7. A generalised presumption of normalcy for Christian religions, values and institutions.

All of these run contrary to both the secular nature of Australian polity, and the democratic assumptions that underly it. Religious privilege is an unhealthy revenant of the religious exceptionalism from which the western democratic world has been extricating itself for over two centuries.

The inequality of these privileges against minority religions, and also particularly against those who are not members of any recognised religion, including nonbelievers, is evident to anyone who looks at the matter dispassionately.

The proposal

I propose that all religions are subject to universal constraints of law. This includes the duties of religious individuals and institutions to report crimes, pay taxes on any activity that is not exempt for charitable reasons, and to adhere to the antidiscrimination laws that apply to all other Australians and Australian institutions.

Not to adopt this is to fundamentally abandon our democratic heritage in favour of the corruption that secularisation has sought to eliminate in the body politic in the Anglo-American tradition to which Australia is heir.

I also propose that all Australian parliaments pass laws that guarantee the absolute right to freedom of belief, rather than to privilege belief-based institutions. This is an issue of individual rights, not the privileges of churches, mosques, synagogues and other religious corporate bodies.

3 thoughts on “Religious exceptionalism is undemocratic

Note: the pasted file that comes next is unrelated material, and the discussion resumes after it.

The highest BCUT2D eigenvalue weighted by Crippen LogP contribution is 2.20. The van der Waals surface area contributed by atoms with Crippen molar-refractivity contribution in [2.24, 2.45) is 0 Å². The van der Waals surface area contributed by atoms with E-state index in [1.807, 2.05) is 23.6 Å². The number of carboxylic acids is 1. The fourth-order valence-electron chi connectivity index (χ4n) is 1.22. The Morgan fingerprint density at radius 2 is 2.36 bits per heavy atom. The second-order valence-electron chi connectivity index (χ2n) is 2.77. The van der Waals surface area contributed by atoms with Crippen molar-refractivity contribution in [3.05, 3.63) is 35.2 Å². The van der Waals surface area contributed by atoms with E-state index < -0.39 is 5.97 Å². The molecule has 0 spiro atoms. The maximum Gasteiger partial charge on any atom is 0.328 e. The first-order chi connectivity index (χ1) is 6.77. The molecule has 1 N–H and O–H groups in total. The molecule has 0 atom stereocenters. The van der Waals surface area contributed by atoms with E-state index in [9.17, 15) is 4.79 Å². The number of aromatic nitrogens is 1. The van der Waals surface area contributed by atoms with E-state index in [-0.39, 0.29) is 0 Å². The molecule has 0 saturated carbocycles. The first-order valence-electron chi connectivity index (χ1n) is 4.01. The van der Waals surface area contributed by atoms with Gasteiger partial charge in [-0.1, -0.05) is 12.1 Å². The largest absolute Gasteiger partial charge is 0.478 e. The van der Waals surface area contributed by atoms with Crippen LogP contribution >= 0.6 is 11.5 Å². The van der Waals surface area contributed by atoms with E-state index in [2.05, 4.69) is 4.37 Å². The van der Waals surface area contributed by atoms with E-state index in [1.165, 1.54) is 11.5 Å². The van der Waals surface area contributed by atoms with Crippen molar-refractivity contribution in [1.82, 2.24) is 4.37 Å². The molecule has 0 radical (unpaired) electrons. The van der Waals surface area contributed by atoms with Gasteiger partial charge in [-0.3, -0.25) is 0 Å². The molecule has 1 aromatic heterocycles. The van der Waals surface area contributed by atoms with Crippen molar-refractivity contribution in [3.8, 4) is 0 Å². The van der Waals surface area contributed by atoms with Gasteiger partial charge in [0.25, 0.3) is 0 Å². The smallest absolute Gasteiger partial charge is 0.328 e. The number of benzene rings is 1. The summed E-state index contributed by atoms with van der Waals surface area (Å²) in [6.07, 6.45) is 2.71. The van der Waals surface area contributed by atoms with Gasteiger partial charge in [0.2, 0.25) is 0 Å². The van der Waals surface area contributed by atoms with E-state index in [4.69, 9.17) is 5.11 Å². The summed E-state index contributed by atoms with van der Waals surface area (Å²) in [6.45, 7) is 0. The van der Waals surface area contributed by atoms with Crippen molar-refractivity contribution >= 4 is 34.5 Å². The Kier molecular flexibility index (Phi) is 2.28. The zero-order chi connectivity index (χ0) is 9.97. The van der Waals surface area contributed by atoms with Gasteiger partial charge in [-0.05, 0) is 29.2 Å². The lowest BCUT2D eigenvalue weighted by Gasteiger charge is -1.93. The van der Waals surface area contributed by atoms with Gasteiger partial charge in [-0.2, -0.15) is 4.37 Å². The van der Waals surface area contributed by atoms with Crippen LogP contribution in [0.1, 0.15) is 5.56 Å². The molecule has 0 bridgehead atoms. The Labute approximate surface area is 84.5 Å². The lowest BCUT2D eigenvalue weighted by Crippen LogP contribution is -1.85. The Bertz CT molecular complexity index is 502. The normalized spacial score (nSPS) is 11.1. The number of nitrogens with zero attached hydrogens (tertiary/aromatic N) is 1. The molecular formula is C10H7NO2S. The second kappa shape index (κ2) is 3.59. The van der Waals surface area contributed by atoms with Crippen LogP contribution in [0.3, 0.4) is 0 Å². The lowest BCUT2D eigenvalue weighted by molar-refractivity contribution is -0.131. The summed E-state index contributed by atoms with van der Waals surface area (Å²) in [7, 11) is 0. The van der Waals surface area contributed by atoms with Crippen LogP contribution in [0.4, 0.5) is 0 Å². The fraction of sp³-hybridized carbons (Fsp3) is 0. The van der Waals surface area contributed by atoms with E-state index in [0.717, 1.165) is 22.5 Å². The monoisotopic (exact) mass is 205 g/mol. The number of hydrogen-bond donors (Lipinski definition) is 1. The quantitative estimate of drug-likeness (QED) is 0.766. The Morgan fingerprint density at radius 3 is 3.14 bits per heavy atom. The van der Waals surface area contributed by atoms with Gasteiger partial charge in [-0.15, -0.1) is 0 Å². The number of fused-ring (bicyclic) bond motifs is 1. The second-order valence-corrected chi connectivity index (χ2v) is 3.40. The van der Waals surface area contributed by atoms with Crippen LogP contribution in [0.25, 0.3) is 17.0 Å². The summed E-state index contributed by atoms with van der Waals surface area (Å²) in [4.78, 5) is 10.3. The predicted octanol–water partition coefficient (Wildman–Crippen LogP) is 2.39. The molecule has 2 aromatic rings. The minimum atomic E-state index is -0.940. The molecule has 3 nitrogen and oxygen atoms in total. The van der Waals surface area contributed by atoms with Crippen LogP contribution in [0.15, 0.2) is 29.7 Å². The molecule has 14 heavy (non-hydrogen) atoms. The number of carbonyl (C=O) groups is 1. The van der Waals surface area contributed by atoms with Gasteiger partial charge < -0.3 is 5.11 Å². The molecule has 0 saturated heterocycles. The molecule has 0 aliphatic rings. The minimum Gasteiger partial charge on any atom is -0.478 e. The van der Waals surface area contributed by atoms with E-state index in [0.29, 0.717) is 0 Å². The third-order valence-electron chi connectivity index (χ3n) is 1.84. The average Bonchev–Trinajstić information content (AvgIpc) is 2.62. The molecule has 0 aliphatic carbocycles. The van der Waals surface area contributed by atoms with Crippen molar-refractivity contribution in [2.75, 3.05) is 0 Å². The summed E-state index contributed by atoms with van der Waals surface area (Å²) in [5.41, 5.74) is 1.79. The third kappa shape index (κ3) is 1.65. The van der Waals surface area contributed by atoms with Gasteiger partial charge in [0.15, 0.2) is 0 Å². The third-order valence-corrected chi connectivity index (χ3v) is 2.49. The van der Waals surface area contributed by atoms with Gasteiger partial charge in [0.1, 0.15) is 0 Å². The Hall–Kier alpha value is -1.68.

1. I agree.
    I notice today that the goverment is trying to bring in a bill that any organization that has foreign members must be registered for lobyying purposes to get GetUp, et al. Relgious organizations, which most definitely have foreign members (hi Pope!), are exempt, of course.

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  2. Regarding the Confessional, I can picture the Jesus of the gospels boiling this down to “give to Caesar what is Caesar’s”; or specifically, “give to law enforcement information pertaining to crimes”. (Although first he’d ask, “What’s a confessional?”)

    There are caveats for unjust laws, of course (such as those protecting the alleged rights of ink and pixels), but that being understood I agree with my imaginary Jesus.

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    1. “give to Caesar what is Caesar’s”

      Important to note the clergy were often exempt from the payment of tax by decree of the emperor.

      ‘Give to Ceasar what is Caesars’ and seek exemptions where you can.’ Ideal and reality.

      ‘Paradox of Rome was that those investing most in urban identity were at the same time not prepared to pay the civic cost.’

      Romes problem was not with loss of income from clerics but with the exemption of the super- rich from civic responsibility here.

      An issue it failed to deal with.